Changing Global Cloudiness
 

Clouds and Climate Change
Until recently, scientists did not know whether clouds had a net cooling or heating effect on global climate. Clouds reflect solar radiation, which tends to cool the climate, but they also help contain the energy that the Earth would otherwise emit to space, which tends to warm the climate. Measurements made in the 1980s by NASA's Earth Radiation Budget Experiment (ERBE) satellite demonstrated that clouds have a small net cooling effect on the current global climate (Figure 2). As human-induced processes (e.g., deforestation, release of greenhouse gases) increasingly affect our climate, it becomes more critical to gain a precise understanding of how climate variations can alter the physical and chemical processes that govern cloud formation and dissipation.

Cloud Forcing
Figure 2: Cloud Radiative Forcing determined from 1985 to 1986. Net cloud forcing is the result of two opposing effects: (1) greenhouse heating by clouds (or positive forcing) — clouds trap heat coming from Earth's surface that would otherwise be lost to space, and (2) cooling by clouds (or negative forcing) — clouds reflect incoming solar radiation back to space. The relatively large areas where cooling is the greatest are represented by colors that range from yellow to green to blue. In some areas, the effect of the clouds is to produce some warming as shown by colors that range from orange to red to pink. Overall, clouds have the effect of lessening the amount of heating that would otherwise be experienced at Earth's surface-a cooling effect. (Earth Radiation Budget Experiment data on the Earth Radiation Budget Satellite and the NOAA-9 satellite. Data processed at NASA Langley Research Center; image produced at the University of Washington).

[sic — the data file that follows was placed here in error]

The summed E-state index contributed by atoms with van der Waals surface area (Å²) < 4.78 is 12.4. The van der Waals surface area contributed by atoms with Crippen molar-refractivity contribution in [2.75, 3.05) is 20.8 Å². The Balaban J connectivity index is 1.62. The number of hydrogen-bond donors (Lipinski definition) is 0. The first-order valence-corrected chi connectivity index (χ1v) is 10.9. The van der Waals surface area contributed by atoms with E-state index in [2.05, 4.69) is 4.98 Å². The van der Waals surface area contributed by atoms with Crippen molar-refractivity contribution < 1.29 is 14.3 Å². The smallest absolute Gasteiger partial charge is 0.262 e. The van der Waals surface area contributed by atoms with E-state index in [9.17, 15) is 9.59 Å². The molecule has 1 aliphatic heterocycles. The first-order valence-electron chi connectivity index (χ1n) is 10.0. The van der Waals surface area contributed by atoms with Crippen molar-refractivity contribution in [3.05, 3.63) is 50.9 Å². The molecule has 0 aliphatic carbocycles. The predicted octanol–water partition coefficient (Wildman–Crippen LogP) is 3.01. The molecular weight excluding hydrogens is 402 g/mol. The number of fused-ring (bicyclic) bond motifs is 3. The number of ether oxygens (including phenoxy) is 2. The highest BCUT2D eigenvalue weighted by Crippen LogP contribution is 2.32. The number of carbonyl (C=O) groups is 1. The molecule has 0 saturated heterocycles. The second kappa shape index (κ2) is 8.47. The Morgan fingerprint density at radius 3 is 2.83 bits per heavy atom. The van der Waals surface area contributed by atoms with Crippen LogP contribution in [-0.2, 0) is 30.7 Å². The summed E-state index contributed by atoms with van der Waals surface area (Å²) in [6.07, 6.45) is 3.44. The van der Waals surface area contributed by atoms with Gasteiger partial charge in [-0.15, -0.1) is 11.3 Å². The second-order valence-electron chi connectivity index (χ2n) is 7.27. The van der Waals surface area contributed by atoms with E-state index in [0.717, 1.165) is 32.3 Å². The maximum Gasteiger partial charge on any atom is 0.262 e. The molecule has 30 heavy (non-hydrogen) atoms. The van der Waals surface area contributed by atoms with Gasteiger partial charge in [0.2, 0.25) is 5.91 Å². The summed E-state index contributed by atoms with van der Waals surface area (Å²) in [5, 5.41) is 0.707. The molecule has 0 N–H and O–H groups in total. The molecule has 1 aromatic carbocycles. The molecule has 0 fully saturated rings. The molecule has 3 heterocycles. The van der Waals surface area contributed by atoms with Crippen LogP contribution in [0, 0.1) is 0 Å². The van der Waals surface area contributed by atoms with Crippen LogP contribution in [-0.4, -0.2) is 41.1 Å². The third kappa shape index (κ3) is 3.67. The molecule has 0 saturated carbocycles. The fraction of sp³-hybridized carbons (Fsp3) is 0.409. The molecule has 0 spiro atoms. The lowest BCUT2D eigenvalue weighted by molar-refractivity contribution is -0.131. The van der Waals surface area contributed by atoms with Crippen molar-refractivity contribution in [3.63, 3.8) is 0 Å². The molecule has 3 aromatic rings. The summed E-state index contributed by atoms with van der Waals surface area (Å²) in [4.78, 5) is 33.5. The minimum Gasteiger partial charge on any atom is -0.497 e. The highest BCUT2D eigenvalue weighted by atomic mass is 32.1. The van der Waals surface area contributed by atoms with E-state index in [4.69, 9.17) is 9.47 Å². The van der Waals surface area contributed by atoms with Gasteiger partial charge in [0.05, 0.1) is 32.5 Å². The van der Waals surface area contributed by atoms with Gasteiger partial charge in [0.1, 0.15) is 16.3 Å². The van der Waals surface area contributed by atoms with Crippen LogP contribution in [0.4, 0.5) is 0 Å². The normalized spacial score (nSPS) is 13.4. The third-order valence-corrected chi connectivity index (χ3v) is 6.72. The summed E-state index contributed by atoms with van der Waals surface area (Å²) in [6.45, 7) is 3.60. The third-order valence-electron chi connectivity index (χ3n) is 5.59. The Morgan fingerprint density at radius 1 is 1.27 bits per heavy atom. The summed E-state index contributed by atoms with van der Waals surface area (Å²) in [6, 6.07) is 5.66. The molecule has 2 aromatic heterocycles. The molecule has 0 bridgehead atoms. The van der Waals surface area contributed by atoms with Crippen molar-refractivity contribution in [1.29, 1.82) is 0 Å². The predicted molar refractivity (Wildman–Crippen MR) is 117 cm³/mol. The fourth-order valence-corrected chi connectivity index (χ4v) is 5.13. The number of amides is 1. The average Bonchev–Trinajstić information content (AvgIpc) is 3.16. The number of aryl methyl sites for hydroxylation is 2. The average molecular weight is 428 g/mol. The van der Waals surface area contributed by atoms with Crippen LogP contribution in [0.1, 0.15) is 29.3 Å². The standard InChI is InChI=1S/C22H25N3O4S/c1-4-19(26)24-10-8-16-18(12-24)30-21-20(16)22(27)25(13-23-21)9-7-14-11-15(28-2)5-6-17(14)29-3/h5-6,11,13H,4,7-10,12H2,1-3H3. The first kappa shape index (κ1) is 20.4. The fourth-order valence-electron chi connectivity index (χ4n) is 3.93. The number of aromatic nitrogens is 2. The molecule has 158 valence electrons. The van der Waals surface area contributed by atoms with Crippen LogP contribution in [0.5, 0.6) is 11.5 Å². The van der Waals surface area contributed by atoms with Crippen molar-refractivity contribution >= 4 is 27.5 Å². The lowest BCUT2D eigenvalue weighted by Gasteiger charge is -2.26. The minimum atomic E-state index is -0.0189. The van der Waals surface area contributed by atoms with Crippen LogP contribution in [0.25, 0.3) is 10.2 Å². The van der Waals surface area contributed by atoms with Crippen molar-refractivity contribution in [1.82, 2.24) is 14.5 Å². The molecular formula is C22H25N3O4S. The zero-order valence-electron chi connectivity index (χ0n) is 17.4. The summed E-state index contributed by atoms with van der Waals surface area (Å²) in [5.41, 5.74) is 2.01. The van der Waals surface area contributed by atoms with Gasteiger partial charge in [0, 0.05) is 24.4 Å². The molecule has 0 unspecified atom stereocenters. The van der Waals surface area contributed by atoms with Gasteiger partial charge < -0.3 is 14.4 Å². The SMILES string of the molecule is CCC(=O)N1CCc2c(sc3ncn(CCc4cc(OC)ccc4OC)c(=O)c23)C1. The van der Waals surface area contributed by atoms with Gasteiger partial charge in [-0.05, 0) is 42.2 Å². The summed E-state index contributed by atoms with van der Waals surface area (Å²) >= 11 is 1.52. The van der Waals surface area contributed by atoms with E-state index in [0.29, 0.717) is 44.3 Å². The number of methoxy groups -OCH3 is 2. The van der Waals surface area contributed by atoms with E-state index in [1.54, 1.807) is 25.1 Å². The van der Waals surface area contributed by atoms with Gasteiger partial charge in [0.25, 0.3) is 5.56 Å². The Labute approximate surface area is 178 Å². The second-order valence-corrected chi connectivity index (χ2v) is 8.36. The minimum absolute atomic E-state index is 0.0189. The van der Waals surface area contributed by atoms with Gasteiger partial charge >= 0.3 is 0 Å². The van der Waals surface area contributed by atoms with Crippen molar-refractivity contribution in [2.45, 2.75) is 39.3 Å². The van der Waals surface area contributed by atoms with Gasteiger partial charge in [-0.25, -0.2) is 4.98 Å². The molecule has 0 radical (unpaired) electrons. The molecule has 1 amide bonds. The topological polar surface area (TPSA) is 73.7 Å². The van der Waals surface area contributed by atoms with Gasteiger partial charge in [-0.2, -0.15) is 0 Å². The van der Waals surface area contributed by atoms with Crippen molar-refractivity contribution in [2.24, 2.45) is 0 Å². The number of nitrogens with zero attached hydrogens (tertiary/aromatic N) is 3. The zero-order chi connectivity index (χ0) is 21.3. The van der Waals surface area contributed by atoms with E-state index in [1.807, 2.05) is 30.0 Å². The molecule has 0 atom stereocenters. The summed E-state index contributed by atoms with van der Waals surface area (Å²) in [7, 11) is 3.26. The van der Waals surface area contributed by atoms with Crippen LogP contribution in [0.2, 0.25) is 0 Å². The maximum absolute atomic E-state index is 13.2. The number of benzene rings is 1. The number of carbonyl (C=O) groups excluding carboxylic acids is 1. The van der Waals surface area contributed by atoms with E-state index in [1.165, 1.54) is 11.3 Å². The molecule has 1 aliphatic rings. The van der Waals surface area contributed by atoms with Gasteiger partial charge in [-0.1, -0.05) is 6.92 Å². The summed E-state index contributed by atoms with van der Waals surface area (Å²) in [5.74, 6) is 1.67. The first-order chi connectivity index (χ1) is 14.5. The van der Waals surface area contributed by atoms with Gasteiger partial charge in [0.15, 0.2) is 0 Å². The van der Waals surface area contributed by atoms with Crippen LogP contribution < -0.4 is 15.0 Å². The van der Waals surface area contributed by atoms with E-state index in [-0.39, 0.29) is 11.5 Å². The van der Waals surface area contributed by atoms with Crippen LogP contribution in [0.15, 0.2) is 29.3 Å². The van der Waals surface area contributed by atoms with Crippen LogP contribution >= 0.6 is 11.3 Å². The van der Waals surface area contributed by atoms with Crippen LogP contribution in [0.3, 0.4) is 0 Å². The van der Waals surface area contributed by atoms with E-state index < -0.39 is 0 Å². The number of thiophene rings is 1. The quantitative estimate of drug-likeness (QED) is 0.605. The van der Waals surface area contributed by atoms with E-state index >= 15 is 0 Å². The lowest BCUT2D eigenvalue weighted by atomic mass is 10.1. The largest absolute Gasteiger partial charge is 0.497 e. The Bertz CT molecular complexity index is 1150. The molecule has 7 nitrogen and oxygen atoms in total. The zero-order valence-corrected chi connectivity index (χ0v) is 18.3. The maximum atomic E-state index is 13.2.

We must also determine to what extent resulting changes in cloud patterns will affect climate as a result of their effects on Earth's "energy balance." If we measure the total amount of solar energy Earth receives from the sun, then we deduct from that number the total amount of sunlight reflected and the heat emitted from Earth, then we arrive at a number referred to as Earth's "energy budget." Because global measurements to date suggest that the amount of incoming radiant energy is roughly equal to the amount that is outgoing, we say there is an "energy balance." But a small percentage change in cloud cover could have a significant effect on Earth's energy balance.

A key to predicting climate change is to observe and understand the global distribution of clouds, their physical properties (such as thickness and droplet size), and their relationship to regional and global climate. Because clouds change rapidly over short time and space intervals, they are difficult to simulate in computer models and, therefore, their contribution to climate change is difficult to quantify. Improving our understanding of clouds and refining our predictive models of their behavior will also aid weather forecasting.

Current global change models are hampered by insufficient understanding of certain fundamental physical processes. NASA's Terra spacecraft will obtain a variety of precise measurements of cloud properties to feed improved climate models. Terra will yield improvements in our knowledge of cloud water droplet and ice crystal content, as well as how the feedback loops between Earth's air, land, and ocean work from day to day.

next: Surface-Based and Satellite Observations
back: How do Clouds Form?

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Changing Global Cloudiness
How do Clouds Form?
Clouds and Climate Change
Surface-Based and Satellite Cloud Observations
Terra and Cloud Observations

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